Rosemary Cornell lab
Rosemary B. Cornell, Professor
Department of Molecular Biology and Biochemistry / Chemistry
Simon Fraser University
B.Sc., Houghton College
Ph.D., University of Pennsylvania
Office: SSB 6146
Research Interests: Membrane biochemistry;
Regulation of peripheral membrane proteins by lipid interactions.
Regulatory enzymes that control metabolism are multi-domain structures whose catalytic sites are often suppressed by inter-domain interactions until some cellular signal binds and disrupts that inhibitory interaction. Many metabolic enzymes and proteins involved in signal transduction are amphitropic; i.e. they are regulated by reversible association with cell membranes, as illustrated on the right. One of these is CTP: phosphocholine cytidyltransferase (CCT), which catalyzes a key regulatory step in phosphatidyl-choline synthesis. We are investigating the interplay between CCT and membranes enriched in lipid mediators such as fatty acids and diacylglycerol. Membrane binding and activation of CCT is promoted by increases in membrane content of these minor lipid species, and by dephosphorylation of CCT’s C-terminal tail. (Cornell and Northwood 2000)
How does CCT sense the lipid composition of the membrane? CCT’s lipid sensor is a membrane binding domain (domain M): a long amphipathic α-helix. with strips of positively charged amino acids at the interfaces between polar and non-polar faces. The helical structure is induced by membranes with lipid compositions and properties that promote adsorption (negative charge) and facilitate the insertion of the helical hydrophobic face into the bilayer (lipid packing stress). (Cornell & Taneva) CCT’s amphipathic helix bears a close resemblance in sequence and properties to that of α-synuclein, a synaptic vesicle protein, whose misfolding is linked to Parkinson’s Disease. We are comparing the binding of CCT and α- synuclein to lipid vesicles in an effort to determine how to prevent α-synuclein misfolding. We measure membrane partitioning using fluorescence, circular dichroism, direct vesicle or cell membrane binding assays, and light scattering.
How does membrane binding turn on the catalytic domain? Our hypothesis is that inter-domain interactions with the auto-inhibitory domain M turn the enzyme OFF in its soluble form. Membrane binding disrupts these to turn the enzyme ON. Using X-ray diffraction we (in collaboration with Dr. Mark Paetzel) have solved the structure to 2.2 A resolution of a soluble fragment lacking domain M to “see” the active form of the catalytic site, and hope to crystallize and solve the structure of a construct containing domain M to unravel the basis for the inactivation imposed by domain M. Recently some clues for the inactivation mechanism were obtained by site-specific cysteine engineering and photo-crosslinking. This approach has identified cross-bridges between several sites on domain M and peptides surrounding the active site cleft. These contacts are broken upon membrane insertion of domain M.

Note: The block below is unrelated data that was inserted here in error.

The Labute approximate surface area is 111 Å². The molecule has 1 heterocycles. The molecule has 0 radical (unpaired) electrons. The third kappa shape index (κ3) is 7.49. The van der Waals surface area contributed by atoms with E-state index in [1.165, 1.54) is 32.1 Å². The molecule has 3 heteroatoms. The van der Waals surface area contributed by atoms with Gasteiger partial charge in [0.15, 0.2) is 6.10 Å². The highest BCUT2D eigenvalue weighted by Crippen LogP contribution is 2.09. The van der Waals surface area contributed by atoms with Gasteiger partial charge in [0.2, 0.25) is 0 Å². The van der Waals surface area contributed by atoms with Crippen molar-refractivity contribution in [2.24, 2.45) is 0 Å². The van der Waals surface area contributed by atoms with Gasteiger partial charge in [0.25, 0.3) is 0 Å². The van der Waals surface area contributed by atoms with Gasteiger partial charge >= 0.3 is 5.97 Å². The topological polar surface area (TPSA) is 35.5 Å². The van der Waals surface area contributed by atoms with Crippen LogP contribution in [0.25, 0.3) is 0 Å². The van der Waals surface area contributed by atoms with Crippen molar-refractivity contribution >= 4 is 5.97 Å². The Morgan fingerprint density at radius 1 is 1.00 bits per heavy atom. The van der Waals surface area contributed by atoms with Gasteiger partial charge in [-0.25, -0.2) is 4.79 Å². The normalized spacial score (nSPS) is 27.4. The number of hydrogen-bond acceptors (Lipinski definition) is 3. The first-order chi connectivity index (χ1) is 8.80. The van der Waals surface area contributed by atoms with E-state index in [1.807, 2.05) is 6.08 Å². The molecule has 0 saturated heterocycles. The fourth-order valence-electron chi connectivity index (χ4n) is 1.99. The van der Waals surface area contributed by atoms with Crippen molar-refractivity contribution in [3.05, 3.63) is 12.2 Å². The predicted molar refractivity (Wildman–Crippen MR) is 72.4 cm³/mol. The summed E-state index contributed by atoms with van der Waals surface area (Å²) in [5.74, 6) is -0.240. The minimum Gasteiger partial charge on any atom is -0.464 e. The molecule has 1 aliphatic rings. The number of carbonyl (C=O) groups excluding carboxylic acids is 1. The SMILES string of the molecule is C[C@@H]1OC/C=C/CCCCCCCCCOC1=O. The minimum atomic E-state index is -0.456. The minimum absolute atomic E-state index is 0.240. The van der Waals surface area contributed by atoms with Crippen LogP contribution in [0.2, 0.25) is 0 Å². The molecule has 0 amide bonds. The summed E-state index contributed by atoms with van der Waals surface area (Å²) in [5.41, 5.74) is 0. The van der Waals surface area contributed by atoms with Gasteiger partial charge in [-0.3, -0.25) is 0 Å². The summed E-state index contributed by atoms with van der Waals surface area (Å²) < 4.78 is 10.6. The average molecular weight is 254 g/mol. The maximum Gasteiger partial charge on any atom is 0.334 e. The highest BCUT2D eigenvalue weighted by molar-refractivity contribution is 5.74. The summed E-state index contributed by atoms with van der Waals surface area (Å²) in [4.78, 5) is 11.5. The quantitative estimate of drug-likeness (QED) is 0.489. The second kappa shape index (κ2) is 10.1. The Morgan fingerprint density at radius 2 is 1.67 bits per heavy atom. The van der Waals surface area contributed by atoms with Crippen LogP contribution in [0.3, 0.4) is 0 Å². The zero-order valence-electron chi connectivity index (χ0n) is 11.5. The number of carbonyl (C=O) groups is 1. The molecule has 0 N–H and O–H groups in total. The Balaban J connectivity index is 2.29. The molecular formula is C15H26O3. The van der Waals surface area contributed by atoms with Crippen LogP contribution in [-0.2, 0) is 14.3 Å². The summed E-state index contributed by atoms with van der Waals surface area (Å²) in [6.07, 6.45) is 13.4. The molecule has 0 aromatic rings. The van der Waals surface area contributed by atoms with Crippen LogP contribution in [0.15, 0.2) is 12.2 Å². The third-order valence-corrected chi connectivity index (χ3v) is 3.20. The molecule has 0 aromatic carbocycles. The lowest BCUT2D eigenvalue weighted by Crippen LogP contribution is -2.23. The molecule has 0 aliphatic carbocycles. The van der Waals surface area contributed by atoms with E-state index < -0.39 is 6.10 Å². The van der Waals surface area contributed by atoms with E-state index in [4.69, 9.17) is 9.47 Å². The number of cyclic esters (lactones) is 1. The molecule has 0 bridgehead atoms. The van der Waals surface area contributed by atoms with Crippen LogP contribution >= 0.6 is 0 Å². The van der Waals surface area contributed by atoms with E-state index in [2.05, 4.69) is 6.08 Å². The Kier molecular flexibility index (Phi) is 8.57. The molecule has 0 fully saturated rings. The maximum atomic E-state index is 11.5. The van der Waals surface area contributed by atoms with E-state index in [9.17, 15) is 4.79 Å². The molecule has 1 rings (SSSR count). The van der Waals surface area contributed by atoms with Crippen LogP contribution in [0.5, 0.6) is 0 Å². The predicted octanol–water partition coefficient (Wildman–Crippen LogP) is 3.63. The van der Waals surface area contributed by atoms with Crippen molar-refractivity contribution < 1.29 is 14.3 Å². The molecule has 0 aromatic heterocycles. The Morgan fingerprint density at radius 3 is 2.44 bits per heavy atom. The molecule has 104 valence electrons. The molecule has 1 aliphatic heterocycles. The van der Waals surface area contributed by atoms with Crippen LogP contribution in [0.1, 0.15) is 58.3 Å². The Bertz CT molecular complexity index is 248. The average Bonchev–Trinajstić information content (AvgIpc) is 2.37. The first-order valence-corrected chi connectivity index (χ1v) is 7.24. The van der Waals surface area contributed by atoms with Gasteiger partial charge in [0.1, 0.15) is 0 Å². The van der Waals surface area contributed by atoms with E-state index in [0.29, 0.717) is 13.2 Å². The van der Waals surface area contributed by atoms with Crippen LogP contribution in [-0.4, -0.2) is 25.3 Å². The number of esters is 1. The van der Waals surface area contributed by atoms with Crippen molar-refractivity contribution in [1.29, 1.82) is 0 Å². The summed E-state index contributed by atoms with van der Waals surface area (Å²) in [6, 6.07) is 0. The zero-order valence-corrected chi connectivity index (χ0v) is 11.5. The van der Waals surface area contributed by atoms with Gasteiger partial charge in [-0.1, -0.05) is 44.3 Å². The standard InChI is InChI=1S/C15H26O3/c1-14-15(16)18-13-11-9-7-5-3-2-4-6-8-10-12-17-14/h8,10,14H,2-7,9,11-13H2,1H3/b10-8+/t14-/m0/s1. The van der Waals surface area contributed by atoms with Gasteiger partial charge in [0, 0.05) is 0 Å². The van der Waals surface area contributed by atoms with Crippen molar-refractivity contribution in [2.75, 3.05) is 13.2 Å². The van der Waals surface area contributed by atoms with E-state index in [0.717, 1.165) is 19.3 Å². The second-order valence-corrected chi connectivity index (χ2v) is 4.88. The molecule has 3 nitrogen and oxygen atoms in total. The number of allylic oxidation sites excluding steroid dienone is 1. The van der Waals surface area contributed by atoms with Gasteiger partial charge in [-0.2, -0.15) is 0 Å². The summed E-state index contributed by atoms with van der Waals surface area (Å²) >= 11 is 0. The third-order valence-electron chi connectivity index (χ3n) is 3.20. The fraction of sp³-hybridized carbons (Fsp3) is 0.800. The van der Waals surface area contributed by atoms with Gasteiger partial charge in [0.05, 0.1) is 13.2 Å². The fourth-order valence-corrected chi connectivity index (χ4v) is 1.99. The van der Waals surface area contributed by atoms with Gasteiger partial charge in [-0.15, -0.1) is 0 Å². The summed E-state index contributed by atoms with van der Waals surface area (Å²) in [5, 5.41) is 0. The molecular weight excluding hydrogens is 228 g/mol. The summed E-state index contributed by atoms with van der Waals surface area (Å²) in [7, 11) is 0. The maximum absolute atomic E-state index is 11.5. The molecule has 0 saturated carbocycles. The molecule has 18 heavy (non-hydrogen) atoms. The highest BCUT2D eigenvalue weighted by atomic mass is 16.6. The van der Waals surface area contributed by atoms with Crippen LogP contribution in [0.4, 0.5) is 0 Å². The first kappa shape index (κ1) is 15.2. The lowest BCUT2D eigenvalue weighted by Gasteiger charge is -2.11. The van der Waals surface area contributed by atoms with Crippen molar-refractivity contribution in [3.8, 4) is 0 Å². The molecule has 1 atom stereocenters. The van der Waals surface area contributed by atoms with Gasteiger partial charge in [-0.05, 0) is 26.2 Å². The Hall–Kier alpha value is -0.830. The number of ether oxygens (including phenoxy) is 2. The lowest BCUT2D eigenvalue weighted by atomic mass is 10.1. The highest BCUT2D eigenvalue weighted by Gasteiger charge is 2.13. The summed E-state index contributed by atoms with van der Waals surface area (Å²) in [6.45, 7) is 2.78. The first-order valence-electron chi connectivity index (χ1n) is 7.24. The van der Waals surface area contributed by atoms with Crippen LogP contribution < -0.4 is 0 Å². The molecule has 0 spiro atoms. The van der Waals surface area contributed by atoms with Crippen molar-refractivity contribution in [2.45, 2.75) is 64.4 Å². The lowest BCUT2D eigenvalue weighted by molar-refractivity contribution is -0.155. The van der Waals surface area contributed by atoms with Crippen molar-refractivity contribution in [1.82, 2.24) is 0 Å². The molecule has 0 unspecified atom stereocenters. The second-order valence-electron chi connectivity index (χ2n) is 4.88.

The CCT dimer; Residues 40-216 of rat CCTα provided clear electron density. Domain N (blue); Domain C (green). The reaction product, CDP-choline, is shown in stick representation, marking the active site (arrows). The catalytic domain is comprised of a 5-stranded beta sheet flanked by 6 helices.
CCT remodels membranes when it binds.
Proteins that insert partway into a lipid bilayer bend the membrane towards the water by deforming one leaflet with compensation by the opposite leaflet. In vitro this feature of CCT’s domain M causes tubulation of lipid vesicles, as shown below, and in cells CCT over-expression induces tubular invaginations of the nuclear envelope. Gehrig et. al.
The CCTa isoform can also promote tethering of two separate membranes in vitro. This property is due to its N-terminal nuclear localization signal (NLS) sequence, which doubles as a secondary membrane binding motif. (Teneva et. al) The beta isoform lacks an NLS, is non-tethering, and binds membranes more weakly than the alpha isoform. We are probing the differential regulation of these two non-redundant CCT isoforms by lipids and phosphorylation. The biological function of the membrane tethering and bending properties of CCT remain to be explored.
Last updated 09/08/2009